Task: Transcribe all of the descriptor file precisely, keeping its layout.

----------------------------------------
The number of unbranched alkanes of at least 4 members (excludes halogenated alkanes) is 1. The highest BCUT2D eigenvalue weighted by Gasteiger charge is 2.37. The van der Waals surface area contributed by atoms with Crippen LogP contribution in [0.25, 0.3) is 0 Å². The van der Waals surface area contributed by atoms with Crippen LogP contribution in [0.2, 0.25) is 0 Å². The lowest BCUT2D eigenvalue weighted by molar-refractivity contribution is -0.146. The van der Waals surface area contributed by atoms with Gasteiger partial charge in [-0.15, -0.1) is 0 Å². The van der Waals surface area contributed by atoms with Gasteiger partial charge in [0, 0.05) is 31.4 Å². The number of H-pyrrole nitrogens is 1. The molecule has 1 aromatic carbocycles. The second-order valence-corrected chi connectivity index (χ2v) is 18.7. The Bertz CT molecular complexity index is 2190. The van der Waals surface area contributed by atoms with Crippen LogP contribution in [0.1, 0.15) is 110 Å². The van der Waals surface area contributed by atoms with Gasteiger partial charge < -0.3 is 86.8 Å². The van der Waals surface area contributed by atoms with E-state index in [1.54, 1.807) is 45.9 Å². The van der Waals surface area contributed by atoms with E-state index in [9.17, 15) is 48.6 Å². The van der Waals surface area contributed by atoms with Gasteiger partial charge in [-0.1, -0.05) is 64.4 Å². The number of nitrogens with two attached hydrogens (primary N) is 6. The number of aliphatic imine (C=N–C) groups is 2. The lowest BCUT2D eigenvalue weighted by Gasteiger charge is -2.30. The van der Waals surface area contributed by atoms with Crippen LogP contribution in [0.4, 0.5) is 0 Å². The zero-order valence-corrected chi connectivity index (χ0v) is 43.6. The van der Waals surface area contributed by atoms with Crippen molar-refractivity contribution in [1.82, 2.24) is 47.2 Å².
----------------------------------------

The number of unbranched alkanes of at least 4 members (excludes halogenated alkanes) is 1. The highest BCUT2D eigenvalue weighted by Gasteiger charge is 2.37. The van der Waals surface area contributed by atoms with Crippen LogP contribution in [0.25, 0.3) is 0 Å². The van der Waals surface area contributed by atoms with Crippen LogP contribution in [0.2, 0.25) is 0 Å². The lowest BCUT2D eigenvalue weighted by molar-refractivity contribution is -0.146. The van der Waals surface area contributed by atoms with Gasteiger partial charge in [-0.15, -0.1) is 0 Å². The van der Waals surface area contributed by atoms with Gasteiger partial charge in [0, 0.05) is 31.4 Å². The number of H-pyrrole nitrogens is 1. The molecule has 1 aromatic carbocycles. The second-order valence-corrected chi connectivity index (χ2v) is 18.7. The Bertz CT molecular complexity index is 2190. The van der Waals surface area contributed by atoms with Crippen LogP contribution in [0.1, 0.15) is 110 Å². The van der Waals surface area contributed by atoms with Gasteiger partial charge < -0.3 is 86.8 Å². The van der Waals surface area contributed by atoms with E-state index in [1.54, 1.807) is 45.9 Å². The van der Waals surface area contributed by atoms with E-state index in [9.17, 15) is 48.6 Å². The van der Waals surface area contributed by atoms with Gasteiger partial charge in [-0.1, -0.05) is 64.4 Å². The number of nitrogens with two attached hydrogens (primary N) is 6. The number of aliphatic imine (C=N–C) groups is 2. The lowest BCUT2D eigenvalue weighted by Gasteiger charge is -2.30. The van der Waals surface area contributed by atoms with Crippen LogP contribution in [0.4, 0.5) is 0 Å². The zero-order valence-corrected chi connectivity index (χ0v) is 43.6. The van der Waals surface area contributed by atoms with Crippen molar-refractivity contribution in [1.82, 2.24) is 47.2 Å².